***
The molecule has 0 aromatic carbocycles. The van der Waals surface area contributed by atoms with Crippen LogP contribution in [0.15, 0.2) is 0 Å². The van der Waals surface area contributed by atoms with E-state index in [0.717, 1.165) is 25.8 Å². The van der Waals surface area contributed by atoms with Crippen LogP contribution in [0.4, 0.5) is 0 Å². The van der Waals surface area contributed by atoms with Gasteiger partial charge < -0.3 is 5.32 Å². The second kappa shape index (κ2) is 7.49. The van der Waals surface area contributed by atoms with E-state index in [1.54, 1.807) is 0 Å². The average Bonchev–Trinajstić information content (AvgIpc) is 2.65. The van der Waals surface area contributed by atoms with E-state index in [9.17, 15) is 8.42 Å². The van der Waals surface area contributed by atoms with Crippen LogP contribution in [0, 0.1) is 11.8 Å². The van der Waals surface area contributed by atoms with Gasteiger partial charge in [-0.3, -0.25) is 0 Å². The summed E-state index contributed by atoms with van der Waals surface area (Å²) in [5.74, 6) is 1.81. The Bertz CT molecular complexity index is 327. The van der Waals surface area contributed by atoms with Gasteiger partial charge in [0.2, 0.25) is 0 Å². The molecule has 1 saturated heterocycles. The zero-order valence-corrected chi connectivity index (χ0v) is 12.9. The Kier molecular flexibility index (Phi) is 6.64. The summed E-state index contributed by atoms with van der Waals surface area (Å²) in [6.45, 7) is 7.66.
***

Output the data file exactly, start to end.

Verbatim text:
The molecule has 0 aromatic carbocycles. The van der Waals surface area contributed by atoms with Crippen LogP contribution in [0.15, 0.2) is 0 Å². The van der Waals surface area contributed by atoms with E-state index in [0.717, 1.165) is 25.8 Å². The van der Waals surface area contributed by atoms with Crippen LogP contribution in [0.4, 0.5) is 0 Å². The van der Waals surface area contributed by atoms with Gasteiger partial charge < -0.3 is 5.32 Å². The second kappa shape index (κ2) is 7.49. The van der Waals surface area contributed by atoms with E-state index in [1.54, 1.807) is 0 Å². The average Bonchev–Trinajstić information content (AvgIpc) is 2.65. The van der Waals surface area contributed by atoms with E-state index in [9.17, 15) is 8.42 Å². The van der Waals surface area contributed by atoms with Crippen LogP contribution in [0, 0.1) is 11.8 Å². The van der Waals surface area contributed by atoms with Gasteiger partial charge in [-0.3, -0.25) is 0 Å². The summed E-state index contributed by atoms with van der Waals surface area (Å²) in [5.74, 6) is 1.81. The Bertz CT molecular complexity index is 327. The van der Waals surface area contributed by atoms with Gasteiger partial charge in [0.2, 0.25) is 0 Å². The molecule has 1 saturated heterocycles. The zero-order valence-corrected chi connectivity index (χ0v) is 12.9. The Kier molecular flexibility index (Phi) is 6.64. The summed E-state index contributed by atoms with van der Waals surface area (Å²) in [6.45, 7) is 7.66.